Friedlander Automation

Bundle Me!

bundle

Friedlander Violin is part of a larger Intimate String Solo collection by Embertone, which includes, Violin, Viola, Cello, and Bass. If you purchase the bundle it is $375

Pros: More control than just about any other solo string library over things like vibrato, bow change and slurred legato, and bow position which you can vary from Sul Ponticello to Sul Tasto.  Very good at handling different speeds, and comes with a bonus ensemble page that you can add humanness (randomness) into the mix!


Cons: Recorded dry (a plus for some people!), and the onboard reverb is fairly basic, so you will want to use your outboard or plugin reverb to help with smoothing the mix.  Non-Controllable bow changes in long sustained notes.


Price: $125

Tech Specs



  • True legato programming + True Portamento’s

  • Neighbor borrowing round robin option

  • Custom, genius Kontakt scripting by Andreas Lemke

  • 40 NKI files

  • 4000+ recorded samples

  • 3.5 GB installed

  • Download from our web-server, nothing fancy (we’re broke too, man!)

  • Sample resolution: 44.1 Khz / 24 bit stereo

  • Kontakt 5 Player Compatible, 32/64-bit, MAC/PC compatible

  • Kontakt 5 Player runs as a stand-alone application, VST® or Audio Units plug-in, under Pro Tools RTAS/AAX. Minimum: Mac OS X® 10.7 / 10.8, G5 1.8 GHz or Intel Core Duo 1.66 GHz, Windows 7 or Windows 8 (latest Service Pack, 32/64-bit), Intel Core 2 Duo or AMD Athlon 64 X2, 2 GB RAM (4 GB recommended) Mac OS X 10.7 or 10.8 (latest update), Intel Core 2 Duo, 2 GB RAM (4 GB recommended)

In Their Own Words

I asked Alex Davis, co-founder of Embertone a few questions, and his answers are all very illuminating about the impressive differences of this library.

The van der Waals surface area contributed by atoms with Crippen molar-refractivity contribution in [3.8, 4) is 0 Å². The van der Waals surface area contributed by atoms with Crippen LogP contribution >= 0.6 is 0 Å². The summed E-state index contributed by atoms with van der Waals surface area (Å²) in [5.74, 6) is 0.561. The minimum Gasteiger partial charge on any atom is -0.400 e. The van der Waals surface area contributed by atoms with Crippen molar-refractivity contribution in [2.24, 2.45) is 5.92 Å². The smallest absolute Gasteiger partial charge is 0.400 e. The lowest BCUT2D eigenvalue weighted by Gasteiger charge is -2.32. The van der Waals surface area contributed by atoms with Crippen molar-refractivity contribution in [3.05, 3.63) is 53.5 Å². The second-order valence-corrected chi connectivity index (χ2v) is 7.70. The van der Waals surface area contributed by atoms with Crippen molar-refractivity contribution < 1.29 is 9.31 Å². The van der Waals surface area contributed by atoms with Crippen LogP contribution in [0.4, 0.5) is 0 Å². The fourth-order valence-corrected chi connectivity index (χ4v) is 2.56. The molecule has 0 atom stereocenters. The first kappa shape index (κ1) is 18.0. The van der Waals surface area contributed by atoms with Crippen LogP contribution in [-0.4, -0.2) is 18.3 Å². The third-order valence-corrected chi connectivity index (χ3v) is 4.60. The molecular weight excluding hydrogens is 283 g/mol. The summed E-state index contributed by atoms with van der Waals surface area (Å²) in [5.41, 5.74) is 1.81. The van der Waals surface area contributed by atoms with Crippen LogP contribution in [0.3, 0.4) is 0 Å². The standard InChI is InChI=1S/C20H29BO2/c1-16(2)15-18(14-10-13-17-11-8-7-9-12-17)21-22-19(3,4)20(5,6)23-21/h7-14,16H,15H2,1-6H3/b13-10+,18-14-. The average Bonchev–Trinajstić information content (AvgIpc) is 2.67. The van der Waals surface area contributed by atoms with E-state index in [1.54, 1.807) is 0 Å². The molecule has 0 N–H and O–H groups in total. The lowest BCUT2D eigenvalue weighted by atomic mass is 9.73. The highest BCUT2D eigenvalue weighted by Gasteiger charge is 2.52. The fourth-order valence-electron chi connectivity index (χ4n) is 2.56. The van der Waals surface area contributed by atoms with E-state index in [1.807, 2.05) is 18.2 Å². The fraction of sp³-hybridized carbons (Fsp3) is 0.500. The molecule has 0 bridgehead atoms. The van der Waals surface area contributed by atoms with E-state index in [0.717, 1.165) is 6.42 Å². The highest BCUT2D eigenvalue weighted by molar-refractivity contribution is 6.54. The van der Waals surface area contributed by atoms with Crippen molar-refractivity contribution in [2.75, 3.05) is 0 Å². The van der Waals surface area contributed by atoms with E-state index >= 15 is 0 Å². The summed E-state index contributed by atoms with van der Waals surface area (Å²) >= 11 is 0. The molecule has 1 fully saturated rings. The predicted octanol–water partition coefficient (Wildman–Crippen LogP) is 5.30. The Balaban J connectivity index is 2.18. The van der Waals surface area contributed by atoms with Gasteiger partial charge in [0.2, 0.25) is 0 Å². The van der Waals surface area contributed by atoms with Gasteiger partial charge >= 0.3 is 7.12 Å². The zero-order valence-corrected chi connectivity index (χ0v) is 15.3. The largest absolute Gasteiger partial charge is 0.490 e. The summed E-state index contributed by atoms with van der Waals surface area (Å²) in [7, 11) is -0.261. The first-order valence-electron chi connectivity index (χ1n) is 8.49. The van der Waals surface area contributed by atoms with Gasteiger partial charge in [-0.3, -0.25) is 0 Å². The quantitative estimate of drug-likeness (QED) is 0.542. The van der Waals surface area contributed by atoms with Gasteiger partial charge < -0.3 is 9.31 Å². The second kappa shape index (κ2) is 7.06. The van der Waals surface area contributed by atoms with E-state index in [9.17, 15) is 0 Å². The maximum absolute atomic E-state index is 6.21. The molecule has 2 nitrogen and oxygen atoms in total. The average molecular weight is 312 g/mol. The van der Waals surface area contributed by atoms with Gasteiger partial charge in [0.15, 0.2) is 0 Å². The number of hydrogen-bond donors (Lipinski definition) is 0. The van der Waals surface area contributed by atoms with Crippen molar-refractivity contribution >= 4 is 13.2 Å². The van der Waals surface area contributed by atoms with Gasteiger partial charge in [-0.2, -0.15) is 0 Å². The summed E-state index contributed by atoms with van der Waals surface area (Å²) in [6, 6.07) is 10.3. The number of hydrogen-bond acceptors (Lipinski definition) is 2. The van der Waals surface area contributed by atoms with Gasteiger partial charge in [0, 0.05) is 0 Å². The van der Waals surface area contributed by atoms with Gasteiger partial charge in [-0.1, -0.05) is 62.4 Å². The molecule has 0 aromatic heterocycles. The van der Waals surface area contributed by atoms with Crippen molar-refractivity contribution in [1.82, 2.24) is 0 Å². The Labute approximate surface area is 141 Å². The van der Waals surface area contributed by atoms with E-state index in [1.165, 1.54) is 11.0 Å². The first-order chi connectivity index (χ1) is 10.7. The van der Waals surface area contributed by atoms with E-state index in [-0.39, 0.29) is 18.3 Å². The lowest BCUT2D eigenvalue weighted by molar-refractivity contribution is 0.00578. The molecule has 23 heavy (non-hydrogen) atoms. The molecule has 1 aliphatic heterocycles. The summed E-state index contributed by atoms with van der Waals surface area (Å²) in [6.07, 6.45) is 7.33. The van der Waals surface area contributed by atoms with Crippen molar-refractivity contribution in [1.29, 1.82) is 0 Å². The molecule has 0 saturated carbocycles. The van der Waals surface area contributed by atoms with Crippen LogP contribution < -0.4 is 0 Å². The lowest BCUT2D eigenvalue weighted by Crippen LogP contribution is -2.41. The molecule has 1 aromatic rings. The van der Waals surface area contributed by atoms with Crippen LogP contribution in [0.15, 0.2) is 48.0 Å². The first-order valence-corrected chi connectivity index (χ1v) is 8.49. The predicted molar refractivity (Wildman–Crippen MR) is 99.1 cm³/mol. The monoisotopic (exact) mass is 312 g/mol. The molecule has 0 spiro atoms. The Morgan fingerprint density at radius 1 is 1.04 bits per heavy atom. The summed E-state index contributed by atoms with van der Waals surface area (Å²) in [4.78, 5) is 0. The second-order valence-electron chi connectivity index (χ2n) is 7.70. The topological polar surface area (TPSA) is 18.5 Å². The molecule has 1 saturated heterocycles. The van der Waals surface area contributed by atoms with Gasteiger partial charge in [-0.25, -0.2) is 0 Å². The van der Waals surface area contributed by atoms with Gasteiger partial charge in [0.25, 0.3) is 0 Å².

Designing Music NOW:  What are the top 3 reasons Friedlander is the best solo violin, in your opinion?

Alex Davis:

  1. Friedlander Violin, as well as our other ISS instruments, have bow change + slur + portamento transitions, sampled CHROMATICALLY 🙂
  2. Friedlander Violin (and other ISS instruments) have fully controllable vibrato: speed, intensity and for those insane MIDI tweakers, color/eq and depth too!). It’s not just vibrato ON or OFF
  3. Seamless legato transitions — no of those yucky audible crossfades, just real-sounding string goodness!

DMN: What was the process of recording like for this instrument?

AD: We close mic’ed our musicians in a fairly neutral space, to make sure dynamics/vibrato and reverb can be controlled and tweaked to the max.

DMN: Friedlander has a very nice interface and lots of articulations – what special things did you and your team do to create the engine?

AD: Our speed control script is really nice… By default it will adapt to the speed of your playing and compress/expand the speed of the transitions, for a really nice elastic and responsive feel. It’s also really adjustable! You can turn it off, or TURN IT UP, so that fast playing is extra snappy.

Overview

In Depth Review

Example Song with Expressions

Conclusion

Chromatic slurs, bow changes, and portamento transition coupled with one of the best real-time vibrato in the biz.  On top of that, legatos are not crossfaded – something most other libraries tend to do. And if that were not enough, this is a very playable instrument thanks to the scripting which detects the play speed.  Not many negatives here, but as it was recorded dry (as many solo instruments are) there is need to add your own reverb as the on board reverb is a bit under-powered.